As a long time Solidworks (and before that Pro/E) user, I’d have to characterize the integration of CFD and FEA as the more impressive aspects of the program. Creating CNC tooling paths from the product geometry has been going on routinely for at least 15 years.
    As for the swing arm pocket cut outs, think of it the other way, as shelling it and adding ribs.

  • Campisi

    Experimental parts needn’t be built and sent to an actual wind tunnel.

    I cannot help but think of Virgin/Marussia Virgin Racing back in the 2010-2011 seasons and be sceptical regarding this point. Computational fluid dynamics seem to be most effective when paired with some sort of wind tunnel testing to confirm theoretical gains.

    • IAimToMisbehave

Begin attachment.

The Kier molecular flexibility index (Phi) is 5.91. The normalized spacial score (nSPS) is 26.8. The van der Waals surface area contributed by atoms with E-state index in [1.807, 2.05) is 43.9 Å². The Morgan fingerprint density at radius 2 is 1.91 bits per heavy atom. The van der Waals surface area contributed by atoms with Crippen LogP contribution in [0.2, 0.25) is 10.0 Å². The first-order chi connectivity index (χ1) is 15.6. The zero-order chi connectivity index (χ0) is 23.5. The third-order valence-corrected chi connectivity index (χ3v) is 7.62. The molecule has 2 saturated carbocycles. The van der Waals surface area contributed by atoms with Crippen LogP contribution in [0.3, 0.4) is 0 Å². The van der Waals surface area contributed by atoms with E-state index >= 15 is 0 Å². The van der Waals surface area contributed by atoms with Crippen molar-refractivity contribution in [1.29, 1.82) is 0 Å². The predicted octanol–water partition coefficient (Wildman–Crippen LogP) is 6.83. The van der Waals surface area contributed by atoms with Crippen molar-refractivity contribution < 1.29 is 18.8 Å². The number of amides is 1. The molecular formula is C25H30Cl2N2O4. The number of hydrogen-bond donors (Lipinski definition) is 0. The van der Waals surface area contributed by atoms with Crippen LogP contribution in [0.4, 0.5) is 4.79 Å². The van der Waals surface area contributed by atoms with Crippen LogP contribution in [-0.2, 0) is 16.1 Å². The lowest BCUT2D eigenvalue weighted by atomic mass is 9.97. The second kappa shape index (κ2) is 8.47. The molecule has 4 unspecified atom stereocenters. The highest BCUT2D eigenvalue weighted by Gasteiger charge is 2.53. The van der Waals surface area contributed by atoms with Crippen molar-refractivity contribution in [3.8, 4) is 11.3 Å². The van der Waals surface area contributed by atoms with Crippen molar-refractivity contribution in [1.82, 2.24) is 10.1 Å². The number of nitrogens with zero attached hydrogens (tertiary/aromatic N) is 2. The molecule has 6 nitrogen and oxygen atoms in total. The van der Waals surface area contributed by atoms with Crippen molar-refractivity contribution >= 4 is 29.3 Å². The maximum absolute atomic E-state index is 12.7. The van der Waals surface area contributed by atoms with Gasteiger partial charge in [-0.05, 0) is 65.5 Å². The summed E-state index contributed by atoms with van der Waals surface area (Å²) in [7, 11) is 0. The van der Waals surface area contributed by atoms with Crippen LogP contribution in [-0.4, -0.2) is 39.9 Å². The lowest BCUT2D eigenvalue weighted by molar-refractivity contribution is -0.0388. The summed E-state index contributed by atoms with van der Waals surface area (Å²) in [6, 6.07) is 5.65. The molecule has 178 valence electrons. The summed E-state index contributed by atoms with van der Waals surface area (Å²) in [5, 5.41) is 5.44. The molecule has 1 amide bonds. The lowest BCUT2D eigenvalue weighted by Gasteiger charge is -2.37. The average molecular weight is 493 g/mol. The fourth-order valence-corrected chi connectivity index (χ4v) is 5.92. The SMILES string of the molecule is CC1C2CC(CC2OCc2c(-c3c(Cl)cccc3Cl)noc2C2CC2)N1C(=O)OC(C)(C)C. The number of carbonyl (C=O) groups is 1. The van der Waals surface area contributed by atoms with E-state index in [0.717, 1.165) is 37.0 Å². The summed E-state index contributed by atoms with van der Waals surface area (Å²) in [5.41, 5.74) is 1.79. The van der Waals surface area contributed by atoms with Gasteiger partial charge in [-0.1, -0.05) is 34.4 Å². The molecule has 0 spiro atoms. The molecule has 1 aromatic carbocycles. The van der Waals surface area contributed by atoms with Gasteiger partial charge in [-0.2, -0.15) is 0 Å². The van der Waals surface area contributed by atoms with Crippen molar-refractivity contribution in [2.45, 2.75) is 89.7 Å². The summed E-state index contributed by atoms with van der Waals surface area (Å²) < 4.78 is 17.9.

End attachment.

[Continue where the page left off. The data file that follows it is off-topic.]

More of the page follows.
+ 1 !!! Read my follow up

  • Scott-jay

    Thank-you for Metzeler bike blog link, too.

    Someday, I’ll have a robot to design, ‘print’, and ride my own personal motorcycle. : )

  • RocketSled

    This is why home hotrodders can’t really chop up modern motorcycles to make them their own. The creation tools, analysis knowledge, and fabrication techniques are currently WAY beyond what’s available to a home wrench.

    • rohorn

      No tool is sharper than the mind that uses it.

      • RocketSled

        That is profound!

    • http://www.racetrackstyle.com Racetrack Style

      Depends on the end-bike. e.g. Gregg’s R1 street tracker.

      Production bikes also have the cost of manufacture that leaves room for some improvements with dyi components or bolt-on, purchased components. A skilled welder can get close to an NCR type of a build if he/she spends some cash on titanium tubes and then purchases other components from the stellar after market industry.

  • IAimToMisbehave

    As any ‘ successful ‘ F1 team : as well as any other motorsports teams : along with every high performance auto – bicycle and M/C manufacture can tell you ;